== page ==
Evidence-Based Management can help with that process. Rules like "look for risks and drawbacks in what people recommend" and "Avoid basing decisions on untested but strongly held beliefs, what you have done in the past, or on uncritical 'benchmarking' of what winners do" can help us make better choices.
Looking at the data can result in different kinds of action. Take the case of mergers and acquisitions.
Most mergers and acquisitions fail. Some studies put the number as high as 70 percent. You can respond to that in one of three ways.
You can ignore the research and plow ahead. You can choose not to do a merger because of the high likelihood of failure. Or you can do more research, compare winners and losers, listen to the advice of experienced executives, and modify your actions based on what you find.
That's the option Cisco chose. The company reviewed successful and unsuccessful mergers and acquisitions. Then they developed a protocol that has resulted in 57 successful ones.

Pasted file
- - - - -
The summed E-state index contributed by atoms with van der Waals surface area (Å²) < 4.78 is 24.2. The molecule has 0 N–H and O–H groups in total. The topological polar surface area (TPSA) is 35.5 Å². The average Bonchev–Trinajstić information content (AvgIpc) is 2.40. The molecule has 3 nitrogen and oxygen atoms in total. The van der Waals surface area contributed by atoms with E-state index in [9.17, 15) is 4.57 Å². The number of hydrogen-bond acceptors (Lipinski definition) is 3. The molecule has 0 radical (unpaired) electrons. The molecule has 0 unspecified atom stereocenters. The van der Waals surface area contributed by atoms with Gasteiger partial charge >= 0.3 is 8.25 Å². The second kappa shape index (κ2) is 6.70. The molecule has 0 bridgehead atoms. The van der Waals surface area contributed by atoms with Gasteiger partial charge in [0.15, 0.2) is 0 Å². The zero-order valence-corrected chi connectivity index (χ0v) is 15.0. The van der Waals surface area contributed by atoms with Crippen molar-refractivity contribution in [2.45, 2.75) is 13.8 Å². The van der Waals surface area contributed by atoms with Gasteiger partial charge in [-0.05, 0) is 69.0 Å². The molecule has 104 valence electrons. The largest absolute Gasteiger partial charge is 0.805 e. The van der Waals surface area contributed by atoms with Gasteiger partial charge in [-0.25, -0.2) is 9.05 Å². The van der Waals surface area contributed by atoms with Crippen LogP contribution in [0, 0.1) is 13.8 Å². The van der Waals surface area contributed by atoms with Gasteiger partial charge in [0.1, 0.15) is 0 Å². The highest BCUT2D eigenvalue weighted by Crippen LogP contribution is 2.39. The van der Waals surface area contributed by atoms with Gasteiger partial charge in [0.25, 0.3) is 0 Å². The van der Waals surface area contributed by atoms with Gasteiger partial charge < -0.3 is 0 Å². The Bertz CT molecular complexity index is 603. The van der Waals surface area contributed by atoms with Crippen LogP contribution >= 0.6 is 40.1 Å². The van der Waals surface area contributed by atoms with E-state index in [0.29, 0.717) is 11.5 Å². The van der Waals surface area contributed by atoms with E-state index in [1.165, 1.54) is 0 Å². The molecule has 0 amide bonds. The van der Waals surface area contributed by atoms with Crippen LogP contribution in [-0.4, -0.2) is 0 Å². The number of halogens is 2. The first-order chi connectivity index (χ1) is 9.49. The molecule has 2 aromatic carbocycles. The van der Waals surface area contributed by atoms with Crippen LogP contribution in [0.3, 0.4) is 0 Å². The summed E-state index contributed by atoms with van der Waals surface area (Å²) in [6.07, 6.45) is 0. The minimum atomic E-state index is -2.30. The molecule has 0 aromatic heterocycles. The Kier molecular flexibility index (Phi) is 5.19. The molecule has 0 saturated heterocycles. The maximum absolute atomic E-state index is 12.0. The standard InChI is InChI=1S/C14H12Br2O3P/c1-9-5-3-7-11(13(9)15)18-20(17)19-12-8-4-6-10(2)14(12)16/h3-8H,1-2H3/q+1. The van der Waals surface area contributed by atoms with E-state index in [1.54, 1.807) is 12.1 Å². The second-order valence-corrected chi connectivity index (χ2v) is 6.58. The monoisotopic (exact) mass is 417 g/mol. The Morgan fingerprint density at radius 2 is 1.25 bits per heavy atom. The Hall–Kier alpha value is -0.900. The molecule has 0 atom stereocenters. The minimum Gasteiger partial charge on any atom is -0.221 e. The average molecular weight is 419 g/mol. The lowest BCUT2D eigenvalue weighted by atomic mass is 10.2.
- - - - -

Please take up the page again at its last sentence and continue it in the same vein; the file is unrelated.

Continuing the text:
Problems start when people don't use the results of research thoughtfully and effectively. Some adopt the findings uncritically. I call that "Cargo Cult Management." At one point in my career I had a boss like that.
He read all the articles and about how to succeed and for some reason he zeroed in on dress as the key factor. He missed the chapters on getting great results. One night, after he'd had far too much to drink, he explained to me how his success was due to the fact that he wore a thin watch and patent leather shoes. When he was fired for poor performance, he was genuinely puzzled.